Iv Phase-controlled non-reciprocity

As shown in Fig.1(a), the signal photon propagating in the forward and backward directions is coupling to the CCW and CW modes, therefore directional pump to the system can induce transmission difference between the forward and backward signal in the waveguide, which leads to the optical non-reciprocity. Different from the single mechanical mode induced non-reciprocity demonstrated in Ref. (47); (48), here we propose a new scheme for phase-controlled non-reciprocal conversion by two mechanical mode. The underlying mechanism is that the two mechanical modes allow the paths for the coupling between the oppositely propagating signals, and effective coupling can be controlled by changing the relative phase of the two paths, which eventually leads to the one-way conversion between two modes.The schematic of the scheme is shown in Fig.3(a), where the CW and CCW modes are dispersively coupled to two breath mechanical modes (one can be the radial expansion mode, the other one can be the out-of-plain vibration mode). In the bosonic four-mode system, the CW (CCW) optical mode is driven by lasers at two frequencies and , with different amplitudes and phases. Under the condition that max, we can realize the coherent coupling between the phonons and photons, the effective interaction Hamiltonian can be written as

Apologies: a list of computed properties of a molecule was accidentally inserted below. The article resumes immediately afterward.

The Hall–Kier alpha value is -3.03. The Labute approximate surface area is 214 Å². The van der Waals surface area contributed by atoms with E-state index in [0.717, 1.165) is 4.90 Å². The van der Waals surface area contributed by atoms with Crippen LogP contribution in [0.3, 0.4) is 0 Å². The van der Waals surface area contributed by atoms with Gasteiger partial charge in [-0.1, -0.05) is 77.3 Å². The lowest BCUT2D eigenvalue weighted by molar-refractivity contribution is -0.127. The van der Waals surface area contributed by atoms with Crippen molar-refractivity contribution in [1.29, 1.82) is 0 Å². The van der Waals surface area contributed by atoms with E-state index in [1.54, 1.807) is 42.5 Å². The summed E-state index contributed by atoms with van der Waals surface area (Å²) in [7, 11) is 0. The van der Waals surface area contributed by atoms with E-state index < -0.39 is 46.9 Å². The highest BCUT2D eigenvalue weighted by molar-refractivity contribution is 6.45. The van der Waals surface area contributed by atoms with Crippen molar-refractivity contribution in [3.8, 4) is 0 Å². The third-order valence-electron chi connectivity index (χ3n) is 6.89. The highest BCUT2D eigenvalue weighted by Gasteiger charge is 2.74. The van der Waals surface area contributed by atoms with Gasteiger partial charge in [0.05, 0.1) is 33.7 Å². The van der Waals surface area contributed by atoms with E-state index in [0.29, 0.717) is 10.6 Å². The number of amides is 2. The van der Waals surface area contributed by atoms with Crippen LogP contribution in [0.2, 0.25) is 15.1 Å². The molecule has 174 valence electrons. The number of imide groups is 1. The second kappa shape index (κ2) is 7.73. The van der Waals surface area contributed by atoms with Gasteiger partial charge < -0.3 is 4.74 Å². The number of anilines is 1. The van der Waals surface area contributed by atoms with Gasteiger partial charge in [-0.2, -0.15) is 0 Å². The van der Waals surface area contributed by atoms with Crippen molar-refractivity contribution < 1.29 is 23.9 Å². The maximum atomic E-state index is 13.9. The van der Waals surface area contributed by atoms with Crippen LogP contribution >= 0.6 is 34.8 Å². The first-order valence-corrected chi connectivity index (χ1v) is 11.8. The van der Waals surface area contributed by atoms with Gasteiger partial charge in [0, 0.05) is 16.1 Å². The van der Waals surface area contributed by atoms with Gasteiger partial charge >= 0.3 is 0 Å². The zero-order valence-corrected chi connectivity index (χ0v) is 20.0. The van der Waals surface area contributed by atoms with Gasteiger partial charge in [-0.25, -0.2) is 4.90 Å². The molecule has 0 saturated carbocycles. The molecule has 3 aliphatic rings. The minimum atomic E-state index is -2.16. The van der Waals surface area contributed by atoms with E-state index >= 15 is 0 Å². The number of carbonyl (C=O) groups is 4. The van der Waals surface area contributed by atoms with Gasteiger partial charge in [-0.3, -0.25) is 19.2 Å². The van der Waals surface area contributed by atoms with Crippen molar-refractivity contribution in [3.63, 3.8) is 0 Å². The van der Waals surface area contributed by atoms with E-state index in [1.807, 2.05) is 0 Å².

where () is the annihilation operator of the mechanical mode , and is the effective complex optomechanical coupling with a certain phase from driving fields.

By including the damping effects, the dynamics of the system obeys the quantum Langevin equations